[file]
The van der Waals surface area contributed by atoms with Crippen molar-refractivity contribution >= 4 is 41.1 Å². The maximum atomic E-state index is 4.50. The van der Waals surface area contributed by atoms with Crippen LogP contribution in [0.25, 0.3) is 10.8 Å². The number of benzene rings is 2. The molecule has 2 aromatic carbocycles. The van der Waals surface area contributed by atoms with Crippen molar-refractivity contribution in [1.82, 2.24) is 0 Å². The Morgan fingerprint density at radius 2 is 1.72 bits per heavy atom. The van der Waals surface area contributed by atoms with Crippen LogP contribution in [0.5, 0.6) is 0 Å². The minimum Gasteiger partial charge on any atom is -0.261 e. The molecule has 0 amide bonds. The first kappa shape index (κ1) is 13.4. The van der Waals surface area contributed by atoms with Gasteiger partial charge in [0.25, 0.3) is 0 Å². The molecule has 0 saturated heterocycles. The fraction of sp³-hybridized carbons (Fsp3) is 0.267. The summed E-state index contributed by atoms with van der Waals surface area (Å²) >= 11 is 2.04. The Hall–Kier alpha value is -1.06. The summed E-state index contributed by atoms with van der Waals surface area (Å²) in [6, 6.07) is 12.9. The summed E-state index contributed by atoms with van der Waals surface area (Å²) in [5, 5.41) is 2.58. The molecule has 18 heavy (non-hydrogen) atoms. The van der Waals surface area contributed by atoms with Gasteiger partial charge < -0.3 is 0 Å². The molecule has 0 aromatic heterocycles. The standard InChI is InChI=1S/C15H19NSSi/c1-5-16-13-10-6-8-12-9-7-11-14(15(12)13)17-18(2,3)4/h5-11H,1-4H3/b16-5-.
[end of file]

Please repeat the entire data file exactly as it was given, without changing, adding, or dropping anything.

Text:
The van der Waals surface area contributed by atoms with Crippen molar-refractivity contribution >= 4 is 41.1 Å². The maximum atomic E-state index is 4.50. The van der Waals surface area contributed by atoms with Crippen LogP contribution in [0.25, 0.3) is 10.8 Å². The number of benzene rings is 2. The molecule has 2 aromatic carbocycles. The van der Waals surface area contributed by atoms with Crippen molar-refractivity contribution in [1.82, 2.24) is 0 Å². The Morgan fingerprint density at radius 2 is 1.72 bits per heavy atom. The van der Waals surface area contributed by atoms with Crippen LogP contribution in [0.5, 0.6) is 0 Å². The minimum Gasteiger partial charge on any atom is -0.261 e. The molecule has 0 amide bonds. The first kappa shape index (κ1) is 13.4. The van der Waals surface area contributed by atoms with Gasteiger partial charge in [0.25, 0.3) is 0 Å². The molecule has 0 saturated heterocycles. The fraction of sp³-hybridized carbons (Fsp3) is 0.267. The summed E-state index contributed by atoms with van der Waals surface area (Å²) >= 11 is 2.04. The Hall–Kier alpha value is -1.06. The summed E-state index contributed by atoms with van der Waals surface area (Å²) in [6, 6.07) is 12.9. The summed E-state index contributed by atoms with van der Waals surface area (Å²) in [5, 5.41) is 2.58. The molecule has 18 heavy (non-hydrogen) atoms. The van der Waals surface area contributed by atoms with Gasteiger partial charge < -0.3 is 0 Å². The molecule has 0 aromatic heterocycles. The standard InChI is InChI=1S/C15H19NSSi/c1-5-16-13-10-6-8-12-9-7-11-14(15(12)13)17-18(2,3)4/h5-11H,1-4H3/b16-5-.